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For example, why couldn't brake fluid be used for transmissions or vice versa or power steering fluid as brake fluid etc with the exception of coolant

Aren't they all a form of oil that isn't compressible? Is it for temperature reasons? Seals? Why couldn't the same seal material be used for different systems if that's one of the reasons

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The fluids are all designed for different conditions, more viscous so they "stick" longer, working temperature ranges, behaviour under pressure ie in the engine bearings etc.

Some of the early cars had hydraulic brakes - with water as the working fluid but in winter it was replaced with methylated spirits as it did not freeze... but it did evaporate rapidly. Water had the problem that it boils if the brakes get too hot so became the challenge of designing a fluid for the brakes that works in the conditions.

The brake fluid we have now is dimensionally stable over the working temperature range and, as a bonus it is an excellent paint remover...

  • Couldn't the systems be designed to use the same fluid? For instance why do floor jacks use a special fluid and not say just ATF or brake fluid. I read it has to do with the seals but why are the seals made differently? – user140123 Aug 20 '17 at 15:37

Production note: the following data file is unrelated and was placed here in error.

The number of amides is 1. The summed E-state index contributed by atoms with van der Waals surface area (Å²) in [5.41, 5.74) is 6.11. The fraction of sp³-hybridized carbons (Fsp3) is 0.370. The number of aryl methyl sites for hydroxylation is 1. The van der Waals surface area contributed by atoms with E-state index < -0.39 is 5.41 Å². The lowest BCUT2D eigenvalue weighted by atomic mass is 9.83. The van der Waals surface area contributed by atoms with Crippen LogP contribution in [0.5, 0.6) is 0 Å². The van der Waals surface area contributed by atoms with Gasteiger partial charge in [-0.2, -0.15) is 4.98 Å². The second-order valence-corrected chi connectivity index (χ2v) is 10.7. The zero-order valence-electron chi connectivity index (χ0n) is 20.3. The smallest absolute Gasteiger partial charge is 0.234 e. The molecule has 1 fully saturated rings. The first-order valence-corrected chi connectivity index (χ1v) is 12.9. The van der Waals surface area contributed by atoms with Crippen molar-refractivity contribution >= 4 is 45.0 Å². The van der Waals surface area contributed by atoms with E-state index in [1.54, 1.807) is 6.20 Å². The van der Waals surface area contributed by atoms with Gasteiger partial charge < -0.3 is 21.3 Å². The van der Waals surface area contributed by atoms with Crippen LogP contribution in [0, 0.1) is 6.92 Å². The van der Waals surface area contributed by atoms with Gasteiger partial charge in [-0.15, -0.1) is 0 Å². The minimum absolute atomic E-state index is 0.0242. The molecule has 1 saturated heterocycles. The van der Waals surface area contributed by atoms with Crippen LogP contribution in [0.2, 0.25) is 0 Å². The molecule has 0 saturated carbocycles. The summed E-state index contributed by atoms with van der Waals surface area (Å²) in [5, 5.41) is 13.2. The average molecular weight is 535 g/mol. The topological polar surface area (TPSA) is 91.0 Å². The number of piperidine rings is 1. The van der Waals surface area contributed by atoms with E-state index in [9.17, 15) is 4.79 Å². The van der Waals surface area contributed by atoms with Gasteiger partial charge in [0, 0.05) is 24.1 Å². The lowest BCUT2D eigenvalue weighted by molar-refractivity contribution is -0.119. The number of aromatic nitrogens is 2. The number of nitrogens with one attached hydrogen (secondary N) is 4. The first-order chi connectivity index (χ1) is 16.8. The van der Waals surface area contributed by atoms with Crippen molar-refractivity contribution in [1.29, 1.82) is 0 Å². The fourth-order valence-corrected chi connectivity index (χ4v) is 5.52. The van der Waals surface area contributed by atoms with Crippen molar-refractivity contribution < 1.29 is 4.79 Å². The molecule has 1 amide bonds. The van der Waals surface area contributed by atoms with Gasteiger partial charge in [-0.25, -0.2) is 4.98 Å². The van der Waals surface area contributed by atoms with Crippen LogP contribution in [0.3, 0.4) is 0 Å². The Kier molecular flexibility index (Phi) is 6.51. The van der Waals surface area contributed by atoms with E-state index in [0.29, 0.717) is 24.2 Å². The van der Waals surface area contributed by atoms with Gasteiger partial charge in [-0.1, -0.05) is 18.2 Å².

• Seals are designed for the conditions - a floor jack does not achieve the same working temperature as a seal in a disc brake caliper ... – Solar Mike Aug 20 '17 at 16:18
  • So basically the seals are made cheaper in something like a floor jack and thus a cheaper fluid? Though sometimes brake fluid is more expensive no? @SolarMike – user140123 Aug 20 '17 at 16:24
  • Down to the conditions that have to be satisfied - airplanes need a hydraulic fluid that works over a very wide temperature range etc. – Solar Mike Aug 20 '17 at 16:26
  • So are they interchangeable at all? Say something made for more extreme conditions in something less like a floor jack using brake fluid or regular engine oil? @Solar Mike – user140123 Aug 20 '17 at 17:18

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